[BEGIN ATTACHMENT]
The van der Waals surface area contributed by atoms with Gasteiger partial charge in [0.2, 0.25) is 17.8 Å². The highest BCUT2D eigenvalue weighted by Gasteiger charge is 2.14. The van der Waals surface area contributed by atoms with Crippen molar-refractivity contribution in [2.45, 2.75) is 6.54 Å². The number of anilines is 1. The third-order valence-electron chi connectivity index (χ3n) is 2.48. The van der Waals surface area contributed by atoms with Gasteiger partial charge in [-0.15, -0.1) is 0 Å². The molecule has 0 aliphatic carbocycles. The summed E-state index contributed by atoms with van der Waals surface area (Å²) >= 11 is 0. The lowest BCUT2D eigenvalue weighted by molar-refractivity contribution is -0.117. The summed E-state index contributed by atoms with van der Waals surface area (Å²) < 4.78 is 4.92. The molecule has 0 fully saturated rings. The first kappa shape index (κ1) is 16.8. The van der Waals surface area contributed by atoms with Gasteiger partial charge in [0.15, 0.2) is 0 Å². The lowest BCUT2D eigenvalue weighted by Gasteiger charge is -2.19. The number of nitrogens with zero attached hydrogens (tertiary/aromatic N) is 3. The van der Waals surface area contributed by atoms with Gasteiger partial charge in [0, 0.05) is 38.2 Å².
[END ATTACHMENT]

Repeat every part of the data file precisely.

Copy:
The van der Waals surface area contributed by atoms with Gasteiger partial charge in [0.2, 0.25) is 17.8 Å². The highest BCUT2D eigenvalue weighted by Gasteiger charge is 2.14. The van der Waals surface area contributed by atoms with Crippen molar-refractivity contribution in [2.45, 2.75) is 6.54 Å². The number of anilines is 1. The third-order valence-electron chi connectivity index (χ3n) is 2.48. The van der Waals surface area contributed by atoms with Gasteiger partial charge in [-0.15, -0.1) is 0 Å². The molecule has 0 aliphatic carbocycles. The summed E-state index contributed by atoms with van der Waals surface area (Å²) >= 11 is 0. The lowest BCUT2D eigenvalue weighted by molar-refractivity contribution is -0.117. The summed E-state index contributed by atoms with van der Waals surface area (Å²) < 4.78 is 4.92. The molecule has 0 fully saturated rings. The first kappa shape index (κ1) is 16.8. The van der Waals surface area contributed by atoms with Gasteiger partial charge in [0.15, 0.2) is 0 Å². The lowest BCUT2D eigenvalue weighted by Gasteiger charge is -2.19. The number of nitrogens with zero attached hydrogens (tertiary/aromatic N) is 3. The van der Waals surface area contributed by atoms with Gasteiger partial charge in [0, 0.05) is 38.2 Å².